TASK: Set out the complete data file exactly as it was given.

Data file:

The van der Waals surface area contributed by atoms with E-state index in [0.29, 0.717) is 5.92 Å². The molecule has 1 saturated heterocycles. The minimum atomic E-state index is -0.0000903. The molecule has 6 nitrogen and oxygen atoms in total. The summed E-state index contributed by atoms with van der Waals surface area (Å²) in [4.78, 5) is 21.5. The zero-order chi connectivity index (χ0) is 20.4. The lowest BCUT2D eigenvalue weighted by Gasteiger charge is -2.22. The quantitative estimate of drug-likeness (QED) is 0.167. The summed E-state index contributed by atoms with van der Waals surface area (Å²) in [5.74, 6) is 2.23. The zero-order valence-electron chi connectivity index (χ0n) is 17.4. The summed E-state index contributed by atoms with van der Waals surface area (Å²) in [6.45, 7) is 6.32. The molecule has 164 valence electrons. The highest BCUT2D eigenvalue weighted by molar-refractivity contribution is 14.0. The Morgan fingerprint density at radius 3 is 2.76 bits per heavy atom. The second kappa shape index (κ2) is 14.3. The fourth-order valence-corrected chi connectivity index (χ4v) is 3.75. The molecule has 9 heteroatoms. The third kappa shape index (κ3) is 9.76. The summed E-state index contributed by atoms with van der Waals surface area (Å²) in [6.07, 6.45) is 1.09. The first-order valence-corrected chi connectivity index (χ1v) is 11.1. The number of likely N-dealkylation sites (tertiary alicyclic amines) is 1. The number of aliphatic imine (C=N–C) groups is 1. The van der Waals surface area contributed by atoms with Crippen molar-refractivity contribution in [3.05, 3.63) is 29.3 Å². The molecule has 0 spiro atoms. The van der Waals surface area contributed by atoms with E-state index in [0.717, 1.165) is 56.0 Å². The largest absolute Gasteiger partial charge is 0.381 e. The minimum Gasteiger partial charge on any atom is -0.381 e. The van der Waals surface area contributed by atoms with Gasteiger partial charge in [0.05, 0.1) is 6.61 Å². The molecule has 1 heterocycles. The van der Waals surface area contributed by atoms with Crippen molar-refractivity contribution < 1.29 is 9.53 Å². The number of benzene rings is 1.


The van der Waals surface area contributed by atoms with E-state index in [0.29, 0.717) is 5.92 Å². The molecule has 1 saturated heterocycles. The minimum atomic E-state index is -0.0000903. The molecule has 6 nitrogen and oxygen atoms in total. The summed E-state index contributed by atoms with van der Waals surface area (Å²) in [4.78, 5) is 21.5. The zero-order chi connectivity index (χ0) is 20.4. The lowest BCUT2D eigenvalue weighted by Gasteiger charge is -2.22. The quantitative estimate of drug-likeness (QED) is 0.167. The summed E-state index contributed by atoms with van der Waals surface area (Å²) in [5.74, 6) is 2.23. The zero-order valence-electron chi connectivity index (χ0n) is 17.4. The summed E-state index contributed by atoms with van der Waals surface area (Å²) in [6.45, 7) is 6.32. The molecule has 164 valence electrons. The highest BCUT2D eigenvalue weighted by molar-refractivity contribution is 14.0. The Morgan fingerprint density at radius 3 is 2.76 bits per heavy atom. The second kappa shape index (κ2) is 14.3. The fourth-order valence-corrected chi connectivity index (χ4v) is 3.75. The molecule has 9 heteroatoms. The third kappa shape index (κ3) is 9.76. The summed E-state index contributed by atoms with van der Waals surface area (Å²) in [6.07, 6.45) is 1.09. The first-order valence-corrected chi connectivity index (χ1v) is 11.1. The number of likely N-dealkylation sites (tertiary alicyclic amines) is 1. The number of aliphatic imine (C=N–C) groups is 1. The van der Waals surface area contributed by atoms with Crippen molar-refractivity contribution in [3.05, 3.63) is 29.3 Å². The molecule has 0 spiro atoms. The van der Waals surface area contributed by atoms with E-state index in [0.717, 1.165) is 56.0 Å². The largest absolute Gasteiger partial charge is 0.381 e. The minimum Gasteiger partial charge on any atom is -0.381 e. The van der Waals surface area contributed by atoms with Gasteiger partial charge in [0.05, 0.1) is 6.61 Å². The molecule has 1 heterocycles. The van der Waals surface area contributed by atoms with Crippen molar-refractivity contribution < 1.29 is 9.53 Å². The number of benzene rings is 1.